Sometimes it matters where you see dance. With Erica Sobol’s new full-length dance odyssey runaway! by collidEdance at the Avalon Hollywood, concert dance has migrated from the tidy domain of the concert hall and black box performance space to a venue better known as ground zero for current music and the Hollywood club scene. On Tuesday the noisy rapport in the house placed runaway! somewhere between a standard piece of concert dance, and an active dialogue between performers and audience.

What is remarkable here is that Sobol and company are making something from scratch without the usual safety net of studied, familiar techniques.

Sobol, who directed, choreographed, and conceived runaway!, has built an evening length odyssey for her all-male cast of thirteen dancers. The program is divided into two acts, the first an episodic treatment of stand-alone ensembles and the second, leaning more on a narrative journey. Even without the glossing in the program notes on the titling of the program, it’s clear the context for these dancers makes of them a hopeful band of brothers. The two act production in fifteen sections lays out the emotional short comings and triumphs of going it alone and together.

The set (Samira Idroos) is a backdrop of several proscenium-filling white panels that become part of in-process action drip paintings. Both the paintings and the dancing evolve together. It was a good metaphor for Sobol’s choreography, which is complex and often unpredictable. Like the canvases, the dancers in Act I begin as a tabula rasa dressed in all-white union suits, eventually adopting street dress for some of the dancing in Act II. The piece makes a long arc, concluding where it began, with the men, their backs to the audience, looking up at the completed canvases and journeys they entail. The costumes were by Laura Flett. Lighting was by Francois-Pierre Couture. The evening was produced by Tarrah Lee Curtis and Kristina Sorensen and sponsored by Capezio A.C.E. Awards and Break the Floor Productions.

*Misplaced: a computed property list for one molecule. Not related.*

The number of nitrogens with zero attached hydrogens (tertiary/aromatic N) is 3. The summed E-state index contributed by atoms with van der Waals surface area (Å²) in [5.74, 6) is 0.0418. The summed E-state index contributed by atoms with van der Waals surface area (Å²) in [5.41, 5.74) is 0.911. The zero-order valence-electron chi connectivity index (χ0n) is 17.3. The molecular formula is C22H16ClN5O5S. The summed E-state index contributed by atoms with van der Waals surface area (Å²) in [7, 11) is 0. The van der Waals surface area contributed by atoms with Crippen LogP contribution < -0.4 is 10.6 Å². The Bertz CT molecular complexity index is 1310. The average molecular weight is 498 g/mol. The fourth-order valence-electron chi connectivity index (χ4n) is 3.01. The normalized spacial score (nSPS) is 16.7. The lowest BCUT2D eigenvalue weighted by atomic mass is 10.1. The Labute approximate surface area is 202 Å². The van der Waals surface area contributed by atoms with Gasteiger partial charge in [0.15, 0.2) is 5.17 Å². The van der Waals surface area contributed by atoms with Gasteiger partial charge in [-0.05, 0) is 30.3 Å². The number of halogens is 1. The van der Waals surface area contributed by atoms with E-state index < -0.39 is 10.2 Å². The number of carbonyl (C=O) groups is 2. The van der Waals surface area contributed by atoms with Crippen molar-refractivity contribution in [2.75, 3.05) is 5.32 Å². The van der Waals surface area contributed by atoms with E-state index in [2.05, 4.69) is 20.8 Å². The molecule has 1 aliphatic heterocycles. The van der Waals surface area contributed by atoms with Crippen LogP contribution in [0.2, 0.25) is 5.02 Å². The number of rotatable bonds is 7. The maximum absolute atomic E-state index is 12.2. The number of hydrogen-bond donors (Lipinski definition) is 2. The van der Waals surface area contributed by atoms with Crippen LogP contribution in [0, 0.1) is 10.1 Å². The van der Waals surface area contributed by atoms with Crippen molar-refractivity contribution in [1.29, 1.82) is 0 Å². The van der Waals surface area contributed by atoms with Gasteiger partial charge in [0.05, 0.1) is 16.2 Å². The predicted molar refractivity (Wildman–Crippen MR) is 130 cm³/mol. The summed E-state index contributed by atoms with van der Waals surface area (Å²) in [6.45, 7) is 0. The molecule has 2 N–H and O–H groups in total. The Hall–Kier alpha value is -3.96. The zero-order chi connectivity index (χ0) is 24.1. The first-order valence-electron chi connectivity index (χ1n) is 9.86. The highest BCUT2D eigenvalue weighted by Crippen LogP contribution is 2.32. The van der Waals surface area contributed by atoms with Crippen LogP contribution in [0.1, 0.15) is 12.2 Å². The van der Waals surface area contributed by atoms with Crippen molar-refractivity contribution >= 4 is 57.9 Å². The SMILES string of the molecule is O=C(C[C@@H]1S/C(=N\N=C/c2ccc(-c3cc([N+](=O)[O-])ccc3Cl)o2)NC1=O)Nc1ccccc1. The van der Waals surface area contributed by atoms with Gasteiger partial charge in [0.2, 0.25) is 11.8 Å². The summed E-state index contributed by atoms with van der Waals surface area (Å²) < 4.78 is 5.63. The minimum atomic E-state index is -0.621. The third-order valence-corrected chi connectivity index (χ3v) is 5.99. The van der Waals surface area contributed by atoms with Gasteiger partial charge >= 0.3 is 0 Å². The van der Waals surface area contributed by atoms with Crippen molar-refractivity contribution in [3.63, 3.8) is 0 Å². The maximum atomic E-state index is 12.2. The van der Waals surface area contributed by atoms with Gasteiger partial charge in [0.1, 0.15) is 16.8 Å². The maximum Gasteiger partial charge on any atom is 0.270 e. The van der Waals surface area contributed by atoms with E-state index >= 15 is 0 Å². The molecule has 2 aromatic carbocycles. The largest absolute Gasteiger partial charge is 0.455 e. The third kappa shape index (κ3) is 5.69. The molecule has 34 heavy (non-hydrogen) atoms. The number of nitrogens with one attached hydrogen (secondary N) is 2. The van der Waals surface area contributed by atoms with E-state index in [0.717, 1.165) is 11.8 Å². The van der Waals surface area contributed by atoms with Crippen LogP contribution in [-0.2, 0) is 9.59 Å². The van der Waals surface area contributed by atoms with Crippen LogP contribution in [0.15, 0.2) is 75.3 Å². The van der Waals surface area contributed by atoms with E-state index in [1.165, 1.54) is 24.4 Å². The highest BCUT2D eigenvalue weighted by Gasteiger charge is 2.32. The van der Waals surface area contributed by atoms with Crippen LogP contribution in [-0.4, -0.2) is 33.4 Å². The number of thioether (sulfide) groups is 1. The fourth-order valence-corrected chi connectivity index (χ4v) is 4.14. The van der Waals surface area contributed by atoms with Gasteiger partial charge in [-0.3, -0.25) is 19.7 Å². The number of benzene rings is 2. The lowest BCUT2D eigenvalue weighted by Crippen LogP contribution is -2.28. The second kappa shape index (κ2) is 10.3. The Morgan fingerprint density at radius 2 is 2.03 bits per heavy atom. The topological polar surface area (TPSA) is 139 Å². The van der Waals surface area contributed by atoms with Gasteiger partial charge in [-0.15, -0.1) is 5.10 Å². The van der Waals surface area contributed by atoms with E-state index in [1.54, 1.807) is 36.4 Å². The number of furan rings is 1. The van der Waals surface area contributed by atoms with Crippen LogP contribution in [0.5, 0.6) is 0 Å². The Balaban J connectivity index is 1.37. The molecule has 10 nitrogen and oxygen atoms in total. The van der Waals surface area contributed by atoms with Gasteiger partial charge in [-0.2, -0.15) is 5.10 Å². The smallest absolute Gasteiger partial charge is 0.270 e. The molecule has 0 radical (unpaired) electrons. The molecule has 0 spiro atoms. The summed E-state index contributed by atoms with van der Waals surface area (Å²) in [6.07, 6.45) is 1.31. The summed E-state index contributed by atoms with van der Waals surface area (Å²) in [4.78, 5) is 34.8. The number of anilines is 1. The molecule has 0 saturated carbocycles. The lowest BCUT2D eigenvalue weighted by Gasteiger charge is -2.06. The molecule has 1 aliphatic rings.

group of dancers performing on stage in casual white outfits

These are dancers working mostly in the world of commercial dance. The movement itself is highly gestural, idiosyncratic, and borrows from the edges of street and contemporary dance. Gone for the most part are the steely backbones, dagger legs and pointing feet. What is remarkable here is that Sobol and company are making something from scratch without the usual safety net of studied, familiar techniques. Still, her work is musical and picks up on subtle rhythmic impulses as well as the hits and cadences of the lyrics themselves.

Both acts have a thoughtful flow of large and smaller ensembles. Some dovetail together in continuous action. Others begin and end in blackouts. Keean Johnson was commanding in his Act I solo, “Love is All” with music by Kristian Matsson. That section was choreographed by company dancers Jason Gorman and Ryan Spencer. Gorman and Spencer also delivered an emotional duo with interlocking counterweighted movement for Ben Howard’s music for “Oats in the Water”. Act II’s large ensemble for “The Wolves” (music by Bon Iver) felt like the emotional heart of the evening. It was an exceptional piece of stand-alone choreography and highlighted Sobol’s skill in handling a complex ensemble. Teddy Tedholm’s personalized gestural mime (set to Jeff Buckley’s music) flowed over the edge of the stage and lent a leavening dose of dance comedy to his quirky Act II solo.

The evening opened with a well-paced, focused set by singer and songwriter Keaton Simons. With solid lyrics and complex, sometimes raw, guitar playing, his music and performing style set the tenor for much of the music that followed which explored the domain of intimate acoustic performances for solo voices. It was just one of the many thoughtful details in an evening of powerful dancing from this exceptional new company.

(The reviewed performance took place on Tuesday May 20, 2014 in Hollywood.)

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